After a few unpaid internships and small, windowless offices, I decided that if I ever wanted a real journalism job, I needed to do something distinct and web-focused rather than try to be like the old-school reporters and nonfiction writers I'd admired as a student. That sounds trite and obvious today, but at the time everyone in media - even unpaid kids who'd just graduated - considered the web beneath them. In early 2009, The Atlantic started up an internal unit dedicated to experimenting with web-based forms of journalism. I was able to convince them I was ready to embrace the much-derided world of internet writing. I helped launch a few mostly-failed experiments: a short-lived food section; a site that aggregated opinion columns, which somehow seemed like a good idea at the time. Eventually, they started paying me a salary.
I spent most of 2010 trying to convince The Atlantic that they should launch a subsection on their website dedicated to foreign news, which I love but is widely considered the least popular form of news among readers. It's treated as sort of the broccoli on the news plate. They were understandably skeptical; at that point, web-based news mostly appealed to specific subcultures, like video gamers or politics junkies. I offered to take a pay cut and give up health benefits - technically becoming a contract employee - and we launched the section on January 24, 2011. The Egyptian revolution started the next day. Ever since, I've been trying to find ways to make foreign news interesting to readers who are smart but might not otherwise read it, or who might read it but, because it's complicated, not engage deeply with it. I went to The Washington Post in 2012 to start a foreign news blog; in 2014, helped found the explanatory news site Vox.com as foreign editor; and now write a foreign news column at the The New York Times. Along the way, I earned a master's degree at Johns Hopkins in international relations.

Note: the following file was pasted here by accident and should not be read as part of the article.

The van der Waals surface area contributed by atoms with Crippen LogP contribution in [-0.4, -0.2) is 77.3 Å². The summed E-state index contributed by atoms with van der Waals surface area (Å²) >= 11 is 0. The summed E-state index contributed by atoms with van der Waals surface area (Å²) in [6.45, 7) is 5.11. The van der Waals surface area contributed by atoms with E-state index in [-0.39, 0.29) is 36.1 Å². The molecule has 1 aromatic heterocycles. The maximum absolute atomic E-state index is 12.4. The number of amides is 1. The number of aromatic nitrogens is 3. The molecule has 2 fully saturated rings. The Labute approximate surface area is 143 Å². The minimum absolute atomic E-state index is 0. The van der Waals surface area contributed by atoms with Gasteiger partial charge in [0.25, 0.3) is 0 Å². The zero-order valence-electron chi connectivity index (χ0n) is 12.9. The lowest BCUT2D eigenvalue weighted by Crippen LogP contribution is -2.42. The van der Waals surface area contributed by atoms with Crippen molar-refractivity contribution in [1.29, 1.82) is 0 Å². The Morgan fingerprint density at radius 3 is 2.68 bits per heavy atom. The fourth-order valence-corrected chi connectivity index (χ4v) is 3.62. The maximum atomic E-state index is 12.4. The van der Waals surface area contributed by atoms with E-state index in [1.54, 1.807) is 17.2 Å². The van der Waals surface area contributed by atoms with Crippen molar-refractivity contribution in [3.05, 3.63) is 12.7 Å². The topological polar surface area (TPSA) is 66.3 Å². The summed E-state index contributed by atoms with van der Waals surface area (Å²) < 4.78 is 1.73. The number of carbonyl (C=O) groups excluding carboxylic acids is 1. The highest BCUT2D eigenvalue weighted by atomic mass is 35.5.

I will admit that, for a time after graduation, I wondered whether I should've majored in political science or international relations, since those classes would've provided me with knowledge more directly applicable to the topics I cover. After all, Faulkner doesn't have a lot to say about US strategic objectives in Afghanistan. I don't think that anymore. The skill I learned as an English major that has served me best - even better than learning how to write, which is just hugely important in itself - is how to read critically. Another word for critical reading is "analysis," which is both an essential skill and highly valued asset in journalism these days. While Faulkner didn't teach me much about Afghanistan, learning how to read Faulkner enabled me to go out and read, understand, synthesize, and evaluate the literature on Afghanistan. That's enabled me to self-educate on a variety of topics and it makes me a more critical, thoughtful journalist. I suppose I'm always working on that, in that I'm always trying to improve my ability to synthesize, retain, and apply the things I read.
There is value in studying anything that seems hard or confusing or does not come naturally to you, including studying certain authors who are just famous for being difficult: Faulkner, Melville, Pynchon, etc. But it could just as easily include authors, genres, or time periods that are outside of your usual range of experiences. If you're a white guy like me, that might mean classes on Toni Morrison or Edith Wharton or Edward P. Jones. Learning to consider totally different sets of experiences or worldviews is a really essential skill for reporting.